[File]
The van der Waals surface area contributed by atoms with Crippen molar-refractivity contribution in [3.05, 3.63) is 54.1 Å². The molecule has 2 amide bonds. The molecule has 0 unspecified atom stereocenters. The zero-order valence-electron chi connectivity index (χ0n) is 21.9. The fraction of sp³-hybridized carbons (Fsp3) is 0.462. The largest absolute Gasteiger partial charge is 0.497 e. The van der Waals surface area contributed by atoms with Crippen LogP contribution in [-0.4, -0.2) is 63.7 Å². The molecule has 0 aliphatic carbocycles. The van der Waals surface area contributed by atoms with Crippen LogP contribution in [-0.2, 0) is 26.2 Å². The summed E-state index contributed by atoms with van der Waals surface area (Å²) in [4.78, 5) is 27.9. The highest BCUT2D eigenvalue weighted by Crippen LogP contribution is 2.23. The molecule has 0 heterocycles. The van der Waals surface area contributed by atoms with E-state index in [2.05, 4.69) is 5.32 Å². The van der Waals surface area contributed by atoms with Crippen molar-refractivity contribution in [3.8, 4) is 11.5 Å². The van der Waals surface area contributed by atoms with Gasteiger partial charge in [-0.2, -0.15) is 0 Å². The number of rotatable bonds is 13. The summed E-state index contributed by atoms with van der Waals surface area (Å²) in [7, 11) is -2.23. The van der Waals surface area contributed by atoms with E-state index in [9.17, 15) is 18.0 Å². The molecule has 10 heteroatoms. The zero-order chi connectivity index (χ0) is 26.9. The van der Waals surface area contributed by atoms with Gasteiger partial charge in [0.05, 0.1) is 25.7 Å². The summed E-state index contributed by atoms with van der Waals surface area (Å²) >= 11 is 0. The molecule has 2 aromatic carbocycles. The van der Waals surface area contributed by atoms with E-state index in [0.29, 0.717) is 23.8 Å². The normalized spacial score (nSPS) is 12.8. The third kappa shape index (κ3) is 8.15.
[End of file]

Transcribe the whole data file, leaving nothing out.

The van der Waals surface area contributed by atoms with Crippen molar-refractivity contribution in [3.05, 3.63) is 54.1 Å². The molecule has 2 amide bonds. The molecule has 0 unspecified atom stereocenters. The zero-order valence-electron chi connectivity index (χ0n) is 21.9. The fraction of sp³-hybridized carbons (Fsp3) is 0.462. The largest absolute Gasteiger partial charge is 0.497 e. The van der Waals surface area contributed by atoms with Crippen LogP contribution in [-0.4, -0.2) is 63.7 Å². The molecule has 0 aliphatic carbocycles. The van der Waals surface area contributed by atoms with Crippen LogP contribution in [-0.2, 0) is 26.2 Å². The summed E-state index contributed by atoms with van der Waals surface area (Å²) in [4.78, 5) is 27.9. The highest BCUT2D eigenvalue weighted by Crippen LogP contribution is 2.23. The molecule has 0 heterocycles. The van der Waals surface area contributed by atoms with E-state index in [2.05, 4.69) is 5.32 Å². The van der Waals surface area contributed by atoms with Crippen molar-refractivity contribution in [3.8, 4) is 11.5 Å². The van der Waals surface area contributed by atoms with Gasteiger partial charge in [-0.2, -0.15) is 0 Å². The number of rotatable bonds is 13. The summed E-state index contributed by atoms with van der Waals surface area (Å²) in [7, 11) is -2.23. The van der Waals surface area contributed by atoms with E-state index in [9.17, 15) is 18.0 Å². The molecule has 10 heteroatoms. The zero-order chi connectivity index (χ0) is 26.9. The van der Waals surface area contributed by atoms with Gasteiger partial charge in [0.05, 0.1) is 25.7 Å². The summed E-state index contributed by atoms with van der Waals surface area (Å²) >= 11 is 0. The molecule has 2 aromatic carbocycles. The van der Waals surface area contributed by atoms with E-state index in [0.29, 0.717) is 23.8 Å². The normalized spacial score (nSPS) is 12.8. The third kappa shape index (κ3) is 8.15.